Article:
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Sinless?

December 4, 2009 1 comment

I’ll try to keep this post short and concise and if there needs to be a bit of clarification, I’ll do what I can.

As my wife and I were discussing some fascinating assertions in a book (The Last Week – John Dominic Crosson, Marcus Borg) this morning, some very interesting notions began to bubble to the surface.  One of those was essentially this:

We (Christians) traditionally understand sin in terms of things we ARE NOT supposed to do.  For example, the 10 Commandments found in the Old Testament.  There are also several other passages contained in the New Testament that outline several activities and lifestyle choices we should steer clear of, or avoid, based upon traditional interpretations.  (By traditional, I mean, “that’s-the-way-we’ve-always-done-it,” not necessarily as the original writings were intended to be understood.)  So essentially, just as in the time of Jesus, the religious systems, or the religious laws of today, define sin.

Here’s what I understand about the person and purpose of Jesus.  In as short a description as I can muster, Jesus came to challenge his followers, his disciples, to transcend the current religious system as well as live subversively in regards to the ruling empire of the day, all for the sake of others (in direct contrast to the idea that everything we do is for covering my own hind end).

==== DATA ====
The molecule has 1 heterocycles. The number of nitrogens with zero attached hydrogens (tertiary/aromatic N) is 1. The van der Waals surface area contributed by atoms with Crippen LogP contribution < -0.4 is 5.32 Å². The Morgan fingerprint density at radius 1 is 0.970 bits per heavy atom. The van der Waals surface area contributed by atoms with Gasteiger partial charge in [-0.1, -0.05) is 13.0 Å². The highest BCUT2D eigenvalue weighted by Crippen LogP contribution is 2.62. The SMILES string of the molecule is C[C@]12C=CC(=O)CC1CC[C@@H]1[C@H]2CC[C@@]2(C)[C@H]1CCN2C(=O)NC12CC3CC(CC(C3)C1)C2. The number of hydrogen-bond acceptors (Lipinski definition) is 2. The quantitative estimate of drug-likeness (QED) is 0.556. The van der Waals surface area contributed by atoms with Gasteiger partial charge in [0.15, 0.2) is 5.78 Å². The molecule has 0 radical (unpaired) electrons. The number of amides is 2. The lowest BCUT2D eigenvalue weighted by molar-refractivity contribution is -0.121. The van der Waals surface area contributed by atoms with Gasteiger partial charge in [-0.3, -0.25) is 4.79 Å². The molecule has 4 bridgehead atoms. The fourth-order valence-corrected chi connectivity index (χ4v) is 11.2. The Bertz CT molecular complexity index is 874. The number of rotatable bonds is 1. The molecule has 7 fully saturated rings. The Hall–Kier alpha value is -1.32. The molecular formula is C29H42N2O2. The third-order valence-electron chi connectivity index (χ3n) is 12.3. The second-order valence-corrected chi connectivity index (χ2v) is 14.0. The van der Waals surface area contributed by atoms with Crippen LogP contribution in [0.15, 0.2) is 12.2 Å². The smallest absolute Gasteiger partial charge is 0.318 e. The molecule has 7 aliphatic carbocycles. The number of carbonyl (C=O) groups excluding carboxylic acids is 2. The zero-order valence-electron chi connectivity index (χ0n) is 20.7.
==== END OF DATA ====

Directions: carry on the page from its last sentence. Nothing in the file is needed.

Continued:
What I find absolutely fascinating is the fact that 1. Jesus was not bound by the religious system of his day, which in turn and by default, caused him to violate the Jewish laws and 2. he, repeatedly, spoke, lived and stood against the ruling empire and it’s oppressive, militant way of “establishing peace,” among other oppressive and unjust societal norms.

Thus, sin in Jesus’ day was defined by the marriage of religious and state (empirical) laws.  I would argue, the same is true today.  The obvious next question is then, can we assert that Jesus lived a sinless life?  And if we maintain that assumption, by what terms did he live a sinless life?

I would further suggest, since we cannot answer those two questions as we’ve traditionally done, what then, are the implications for the terms by which we define the notion of “being a reflection of Jesus?

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